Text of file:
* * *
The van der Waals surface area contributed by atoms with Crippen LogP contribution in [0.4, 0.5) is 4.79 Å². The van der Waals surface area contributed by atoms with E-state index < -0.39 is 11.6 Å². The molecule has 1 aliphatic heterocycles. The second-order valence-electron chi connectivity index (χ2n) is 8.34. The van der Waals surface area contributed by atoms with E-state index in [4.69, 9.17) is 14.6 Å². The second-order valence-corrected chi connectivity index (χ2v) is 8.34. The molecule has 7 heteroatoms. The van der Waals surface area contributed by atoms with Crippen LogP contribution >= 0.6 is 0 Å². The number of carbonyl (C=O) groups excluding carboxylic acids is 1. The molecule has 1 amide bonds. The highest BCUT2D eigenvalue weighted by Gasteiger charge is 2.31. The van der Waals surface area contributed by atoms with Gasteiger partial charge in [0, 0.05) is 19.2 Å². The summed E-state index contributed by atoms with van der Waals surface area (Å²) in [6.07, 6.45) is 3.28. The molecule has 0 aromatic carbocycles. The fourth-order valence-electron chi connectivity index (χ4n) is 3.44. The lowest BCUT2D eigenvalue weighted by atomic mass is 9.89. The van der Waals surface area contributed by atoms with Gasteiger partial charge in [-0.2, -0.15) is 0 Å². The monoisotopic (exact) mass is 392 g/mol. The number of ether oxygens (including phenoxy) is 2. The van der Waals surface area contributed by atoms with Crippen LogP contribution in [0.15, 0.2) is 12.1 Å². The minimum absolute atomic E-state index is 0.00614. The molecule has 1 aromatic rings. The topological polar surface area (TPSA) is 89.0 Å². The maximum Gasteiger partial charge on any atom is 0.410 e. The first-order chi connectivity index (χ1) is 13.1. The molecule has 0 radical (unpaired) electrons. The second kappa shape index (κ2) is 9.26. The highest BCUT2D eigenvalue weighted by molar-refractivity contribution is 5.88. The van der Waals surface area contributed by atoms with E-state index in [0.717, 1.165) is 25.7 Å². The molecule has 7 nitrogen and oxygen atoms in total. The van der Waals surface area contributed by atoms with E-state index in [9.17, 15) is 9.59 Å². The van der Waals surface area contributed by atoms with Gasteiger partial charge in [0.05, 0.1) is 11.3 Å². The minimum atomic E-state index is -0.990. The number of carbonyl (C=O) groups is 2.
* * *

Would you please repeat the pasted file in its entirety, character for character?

The van der Waals surface area contributed by atoms with Crippen LogP contribution in [0.4, 0.5) is 4.79 Å². The van der Waals surface area contributed by atoms with E-state index < -0.39 is 11.6 Å². The molecule has 1 aliphatic heterocycles. The second-order valence-electron chi connectivity index (χ2n) is 8.34. The van der Waals surface area contributed by atoms with E-state index in [4.69, 9.17) is 14.6 Å². The second-order valence-corrected chi connectivity index (χ2v) is 8.34. The molecule has 7 heteroatoms. The van der Waals surface area contributed by atoms with Crippen LogP contribution >= 0.6 is 0 Å². The number of carbonyl (C=O) groups excluding carboxylic acids is 1. The molecule has 1 amide bonds. The highest BCUT2D eigenvalue weighted by Gasteiger charge is 2.31. The van der Waals surface area contributed by atoms with Gasteiger partial charge in [0, 0.05) is 19.2 Å². The summed E-state index contributed by atoms with van der Waals surface area (Å²) in [6.07, 6.45) is 3.28. The molecule has 0 aromatic carbocycles. The fourth-order valence-electron chi connectivity index (χ4n) is 3.44. The lowest BCUT2D eigenvalue weighted by atomic mass is 9.89. The van der Waals surface area contributed by atoms with Gasteiger partial charge in [-0.2, -0.15) is 0 Å². The monoisotopic (exact) mass is 392 g/mol. The number of ether oxygens (including phenoxy) is 2. The van der Waals surface area contributed by atoms with Crippen LogP contribution in [0.15, 0.2) is 12.1 Å². The minimum absolute atomic E-state index is 0.00614. The molecule has 1 aromatic rings. The topological polar surface area (TPSA) is 89.0 Å². The maximum Gasteiger partial charge on any atom is 0.410 e. The first-order chi connectivity index (χ1) is 13.1. The molecule has 0 radical (unpaired) electrons. The second kappa shape index (κ2) is 9.26. The highest BCUT2D eigenvalue weighted by molar-refractivity contribution is 5.88. The van der Waals surface area contributed by atoms with E-state index in [0.717, 1.165) is 25.7 Å². The molecule has 7 nitrogen and oxygen atoms in total. The van der Waals surface area contributed by atoms with E-state index in [9.17, 15) is 9.59 Å². The van der Waals surface area contributed by atoms with Gasteiger partial charge in [0.05, 0.1) is 11.3 Å². The minimum atomic E-state index is -0.990. The number of carbonyl (C=O) groups is 2.